Earlier this month the Supreme Court of Ohio resolved a split of authority between the Fifth District and Seventh District regarding whether a foreclosure decree is a final appealable order when it includes unspecified amounts advanced by the mortgagee for inspections, appraisals, property protection and the like. Prior to the May 15 decision in CitiMortgage, Inc. v. Roznowski1, it was unclear whether a judgment decree of foreclosure – which typically includes unspecified amounts that may be advanced by the mortgagee prior to confirmation of the foreclosure sale for inspections, appraisals, property protection and maintenance – is a final appealable order, or whether a foreclosure defendant must wait until after the property has been sold at sheriff’s sale and the order of confirmation of sale issued before he or she may appeal.

The Supreme Court of Ohio’s decision in the CitiMortgage case establishes that there are two separate opportunities for appeal. The first opportunity arises after the trial court issues a judgment decree of foreclosure. The Court found that as long as the foreclosure decree addresses the rights of all lienholders and the responsibilities of the mortgagor – regardless whether all exact amounts for which the mortgagor is liable are set forth in the judgment order, such as interest and protective advances made or to be made by the mortgagee – the foreclosure decree constitutes a final appealable order. A party appealing a foreclosure decree may challenge “the court’s decision to grant the decree of foreclosure” and once that appeals process has run its course, “all rights and responsibilities of the parties have been determined and can no longer be challenged.”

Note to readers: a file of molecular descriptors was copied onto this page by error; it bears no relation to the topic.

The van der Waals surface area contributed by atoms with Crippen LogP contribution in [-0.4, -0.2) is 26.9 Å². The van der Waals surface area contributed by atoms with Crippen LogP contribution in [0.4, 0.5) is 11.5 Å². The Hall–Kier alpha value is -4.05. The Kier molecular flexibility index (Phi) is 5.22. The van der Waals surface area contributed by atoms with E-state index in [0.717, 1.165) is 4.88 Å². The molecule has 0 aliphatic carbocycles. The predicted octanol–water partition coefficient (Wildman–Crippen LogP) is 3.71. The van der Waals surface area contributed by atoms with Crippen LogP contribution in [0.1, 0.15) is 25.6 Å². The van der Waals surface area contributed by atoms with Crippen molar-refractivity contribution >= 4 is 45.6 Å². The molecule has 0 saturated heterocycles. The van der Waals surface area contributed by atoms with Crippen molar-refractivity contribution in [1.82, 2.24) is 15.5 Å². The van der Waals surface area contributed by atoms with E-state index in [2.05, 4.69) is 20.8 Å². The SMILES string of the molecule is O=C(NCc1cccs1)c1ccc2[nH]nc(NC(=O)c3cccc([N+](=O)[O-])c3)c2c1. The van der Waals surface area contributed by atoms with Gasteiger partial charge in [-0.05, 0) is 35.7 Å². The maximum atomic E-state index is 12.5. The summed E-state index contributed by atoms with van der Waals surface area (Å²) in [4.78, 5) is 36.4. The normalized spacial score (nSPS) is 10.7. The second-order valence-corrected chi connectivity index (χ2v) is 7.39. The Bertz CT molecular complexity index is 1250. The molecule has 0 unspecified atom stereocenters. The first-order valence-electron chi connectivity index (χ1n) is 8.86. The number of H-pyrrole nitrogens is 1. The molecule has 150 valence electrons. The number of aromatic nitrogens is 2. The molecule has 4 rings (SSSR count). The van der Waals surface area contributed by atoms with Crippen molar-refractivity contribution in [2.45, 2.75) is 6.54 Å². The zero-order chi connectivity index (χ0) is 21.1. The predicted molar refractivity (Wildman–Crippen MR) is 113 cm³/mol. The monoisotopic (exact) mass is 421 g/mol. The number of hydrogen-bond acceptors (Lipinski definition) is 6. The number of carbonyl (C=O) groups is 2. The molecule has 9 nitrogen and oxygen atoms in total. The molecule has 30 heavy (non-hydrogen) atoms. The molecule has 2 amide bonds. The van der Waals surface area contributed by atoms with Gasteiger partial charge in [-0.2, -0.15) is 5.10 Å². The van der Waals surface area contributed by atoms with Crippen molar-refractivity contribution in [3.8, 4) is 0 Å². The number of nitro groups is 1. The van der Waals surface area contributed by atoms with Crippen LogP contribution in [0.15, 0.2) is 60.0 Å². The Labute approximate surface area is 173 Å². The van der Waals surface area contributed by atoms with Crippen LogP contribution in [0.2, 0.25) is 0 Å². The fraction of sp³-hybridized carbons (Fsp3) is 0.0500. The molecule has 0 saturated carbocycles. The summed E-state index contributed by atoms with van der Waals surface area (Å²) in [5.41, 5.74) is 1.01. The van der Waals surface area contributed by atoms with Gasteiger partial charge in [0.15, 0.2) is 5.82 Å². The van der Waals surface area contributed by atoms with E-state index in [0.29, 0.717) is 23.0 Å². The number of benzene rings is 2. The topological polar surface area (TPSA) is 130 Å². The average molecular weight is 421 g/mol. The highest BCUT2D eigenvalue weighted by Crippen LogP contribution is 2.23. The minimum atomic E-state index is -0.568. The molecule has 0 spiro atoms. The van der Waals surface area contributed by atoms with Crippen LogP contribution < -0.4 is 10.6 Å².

The second opportunity for appeal arises after the trial court issues an order confirming the foreclosure sale, which order sets forth the specific damage amount and orders distribution of sheriff’s sale proceeds accordingly. The Court stated that because some amounts will necessarily not be calculated until after the sale of the property, such as interest and protective advances made by the mortgagee up to the time of sale, the proper time for foreclosure defendants to contest the accuracy and validity of those amounts is after the confirmation order is issued, which is also the appropriate time to contest generally “whether the sale proceedings conformed to law.” But as the Court pointed out, a mortgagor cannot seek to undo the foreclosure decree itself via an appeal of a confirmation order because the proper time to appeal the validity of the foreclosure itself is after the foreclosure decree is issued, not after the order confirming the sale of the property is issued. As the Court summarized it, “if the parties appeal the confirmation proceedings, they do not get a second bite of the apple, but a first bite of a different fruit.”